Nix | 2 Aug 00:36 2010
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Re: (OT) Demonic dropping out

On 26 Jul 2010, Bernard Peek outgrape:

> On 26/07/10 20:11, Nix wrote:
>>> Pretty much the only chance for Demon now would be a management buy-out
>>> and an attempt to build the good name it once had.
>>>      
>> They'd have to rehire most of their good staff, too.
>
> True. The developers that did a stunningly good job on their Turnpike 
> mail/news client have all left now.

I think they've de-facto retired it, with no new development at all.
And they're recommending users use Outlook instead (ew!)
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Nix | 2 Aug 01:23 2010
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entropykey: why did nobody ever mention this thing before?

[not quite OT: the makers of this thing are very Linux-friendly,
 more specifically Debian-friendly ;) and it seems like the sort
 of thing Linux people might well need; also it's so nifty I have
 to rave about it]

I just bought an Entropy Key (from <http://www.entropykey.co.uk/>. Why
did nobody mention the existence of this thing before? Why is nobody
shouting about it from the rooftops? It's very rare I find a device that
plainly does everything *right*, with interface software I can't
complain about at all (free software, nice coding style, very good
documentation for both the hardware and software, easy network
export/import of entropy, flexible enough to do everything I can imagine
and easy to extend thanks to using a Lua-based inner loop, you name it).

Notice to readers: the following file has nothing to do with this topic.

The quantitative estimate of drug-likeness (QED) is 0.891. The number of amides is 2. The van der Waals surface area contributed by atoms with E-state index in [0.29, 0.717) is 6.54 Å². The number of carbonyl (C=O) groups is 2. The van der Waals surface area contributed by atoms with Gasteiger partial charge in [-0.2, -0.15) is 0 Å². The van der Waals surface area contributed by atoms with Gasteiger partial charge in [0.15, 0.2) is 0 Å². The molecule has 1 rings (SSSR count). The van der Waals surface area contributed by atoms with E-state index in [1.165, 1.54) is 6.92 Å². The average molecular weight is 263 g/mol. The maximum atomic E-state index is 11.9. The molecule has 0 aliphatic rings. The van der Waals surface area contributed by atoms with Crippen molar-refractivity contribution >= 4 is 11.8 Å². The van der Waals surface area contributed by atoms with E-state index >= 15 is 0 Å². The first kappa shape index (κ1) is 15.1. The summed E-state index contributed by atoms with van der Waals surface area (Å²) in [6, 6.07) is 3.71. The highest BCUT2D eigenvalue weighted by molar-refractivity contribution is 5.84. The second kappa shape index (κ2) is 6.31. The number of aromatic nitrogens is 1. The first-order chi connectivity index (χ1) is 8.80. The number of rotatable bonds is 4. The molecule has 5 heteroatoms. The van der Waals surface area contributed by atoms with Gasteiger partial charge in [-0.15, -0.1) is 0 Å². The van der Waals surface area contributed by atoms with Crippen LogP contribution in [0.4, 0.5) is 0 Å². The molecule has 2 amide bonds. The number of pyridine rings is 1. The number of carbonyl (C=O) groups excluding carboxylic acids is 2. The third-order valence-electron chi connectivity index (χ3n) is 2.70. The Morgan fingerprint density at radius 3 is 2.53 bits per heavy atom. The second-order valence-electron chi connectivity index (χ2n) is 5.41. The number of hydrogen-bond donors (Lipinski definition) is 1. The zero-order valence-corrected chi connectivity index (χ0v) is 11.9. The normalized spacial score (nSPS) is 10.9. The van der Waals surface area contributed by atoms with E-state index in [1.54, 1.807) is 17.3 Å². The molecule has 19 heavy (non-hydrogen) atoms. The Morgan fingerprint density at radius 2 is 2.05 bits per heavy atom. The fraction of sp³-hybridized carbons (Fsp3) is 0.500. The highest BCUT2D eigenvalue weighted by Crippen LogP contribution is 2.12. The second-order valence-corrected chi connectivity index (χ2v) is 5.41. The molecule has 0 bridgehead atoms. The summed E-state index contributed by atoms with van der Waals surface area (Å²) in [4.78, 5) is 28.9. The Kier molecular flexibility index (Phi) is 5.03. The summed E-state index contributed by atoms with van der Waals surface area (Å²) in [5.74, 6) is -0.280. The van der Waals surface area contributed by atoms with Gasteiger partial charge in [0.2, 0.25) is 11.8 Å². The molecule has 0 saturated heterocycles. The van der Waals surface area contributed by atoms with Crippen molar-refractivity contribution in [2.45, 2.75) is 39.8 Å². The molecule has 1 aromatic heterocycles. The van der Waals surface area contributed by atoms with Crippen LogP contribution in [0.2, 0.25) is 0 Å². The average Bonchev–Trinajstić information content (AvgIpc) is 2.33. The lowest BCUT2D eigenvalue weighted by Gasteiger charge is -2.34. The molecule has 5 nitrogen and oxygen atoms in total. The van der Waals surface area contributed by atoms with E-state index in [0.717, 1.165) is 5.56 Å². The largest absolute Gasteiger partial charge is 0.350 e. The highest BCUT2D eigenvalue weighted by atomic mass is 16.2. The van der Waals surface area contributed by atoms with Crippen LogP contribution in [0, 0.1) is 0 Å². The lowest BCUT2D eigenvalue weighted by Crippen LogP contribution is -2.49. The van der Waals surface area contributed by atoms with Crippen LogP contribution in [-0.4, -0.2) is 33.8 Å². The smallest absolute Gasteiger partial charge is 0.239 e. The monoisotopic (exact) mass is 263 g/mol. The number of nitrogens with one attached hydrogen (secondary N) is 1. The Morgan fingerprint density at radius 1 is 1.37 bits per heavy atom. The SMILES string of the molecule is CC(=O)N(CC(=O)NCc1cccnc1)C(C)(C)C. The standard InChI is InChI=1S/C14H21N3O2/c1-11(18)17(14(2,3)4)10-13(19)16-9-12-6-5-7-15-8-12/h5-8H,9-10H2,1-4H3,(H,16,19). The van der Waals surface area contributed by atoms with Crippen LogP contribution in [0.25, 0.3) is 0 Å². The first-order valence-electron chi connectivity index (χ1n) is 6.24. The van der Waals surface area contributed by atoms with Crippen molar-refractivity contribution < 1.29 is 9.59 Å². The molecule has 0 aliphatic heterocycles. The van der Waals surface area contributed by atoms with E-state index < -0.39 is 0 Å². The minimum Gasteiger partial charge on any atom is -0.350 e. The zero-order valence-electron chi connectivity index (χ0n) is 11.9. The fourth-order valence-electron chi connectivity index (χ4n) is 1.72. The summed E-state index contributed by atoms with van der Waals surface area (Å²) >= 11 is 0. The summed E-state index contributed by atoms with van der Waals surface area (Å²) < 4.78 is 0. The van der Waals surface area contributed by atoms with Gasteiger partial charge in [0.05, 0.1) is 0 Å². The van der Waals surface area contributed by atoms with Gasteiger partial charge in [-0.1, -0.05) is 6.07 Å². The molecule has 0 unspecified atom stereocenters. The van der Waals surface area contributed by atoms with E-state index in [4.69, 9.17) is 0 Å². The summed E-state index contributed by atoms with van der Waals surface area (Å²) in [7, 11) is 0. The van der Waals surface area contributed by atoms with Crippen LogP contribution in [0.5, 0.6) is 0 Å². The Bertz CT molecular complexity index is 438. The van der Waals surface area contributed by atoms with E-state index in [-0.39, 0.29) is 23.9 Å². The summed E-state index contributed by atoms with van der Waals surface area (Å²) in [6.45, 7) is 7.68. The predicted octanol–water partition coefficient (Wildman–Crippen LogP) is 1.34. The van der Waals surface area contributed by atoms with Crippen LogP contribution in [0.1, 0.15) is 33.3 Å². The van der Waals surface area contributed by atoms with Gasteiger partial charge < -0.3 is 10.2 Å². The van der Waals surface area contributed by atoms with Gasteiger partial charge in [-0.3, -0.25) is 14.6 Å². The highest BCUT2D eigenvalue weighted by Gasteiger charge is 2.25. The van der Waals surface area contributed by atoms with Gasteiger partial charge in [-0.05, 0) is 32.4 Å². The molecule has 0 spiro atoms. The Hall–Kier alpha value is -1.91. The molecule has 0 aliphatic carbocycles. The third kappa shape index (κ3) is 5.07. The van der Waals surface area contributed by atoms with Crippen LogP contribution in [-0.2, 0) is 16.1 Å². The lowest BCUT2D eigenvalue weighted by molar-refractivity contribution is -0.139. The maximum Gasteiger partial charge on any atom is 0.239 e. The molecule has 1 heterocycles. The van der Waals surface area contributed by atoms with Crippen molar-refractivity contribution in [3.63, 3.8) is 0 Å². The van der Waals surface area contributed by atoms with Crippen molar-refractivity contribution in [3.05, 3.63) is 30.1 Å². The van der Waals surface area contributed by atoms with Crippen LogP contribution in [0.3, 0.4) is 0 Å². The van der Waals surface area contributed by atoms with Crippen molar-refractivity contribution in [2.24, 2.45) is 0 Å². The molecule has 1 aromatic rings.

The hardware design appears to be pleasantly paranoid, and the device
itself is plainly not made out of thin tinfoil as some of these things
are (dropping it on the floor isn't going to smash it).

And it fixes a real problem: headless boxes and VMs ending up with
sod-all entropy because pretty much nothing other than keyboard and
mouse input is considered an acceptable entropy source these days:
notably network cards aren't. Disk I/O patterns and interrupt patterns
are, but these do not provide much entropy at *all*, particularly not if
you've got a lot of memory so you hardly need to touch the disk in
normal operation, or if you're using a solid-state disk so have had to
stop the system collecting randomness from the disk timings entirely.
This tends to mean that all your headless servers end up almost devoid
of entropy, which is not good. Your VMs have even less chance of getting
meaningful entropy.

For comparison, I got a hardware random number source for a system at
(Continue reading)

Nix | 2 Aug 01:25 2010
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Re: (OT) Demonic dropping out

On 26 Jul 2010, Gordon Joly verbalised:

> On 24/07/2010 17:28, Don Williams wrote:
>> Does anyone have any relevant advice or helpful comment for this old
>> fart?
>>    
> Bail out. I did about six months ago.
>
> DNS failure, connection failure, POP failure... the list was endless.

They've been like this since, well, since at least 1996. They had an
excuse in the early days, when ISPing was new, but it started getting
really bad around 2001 and, as far as I can tell, never improved (but
I left in '03 so maybe it got better after that, ha ha fat chance).

Routing failures, authentication failures, billing failures, packet loss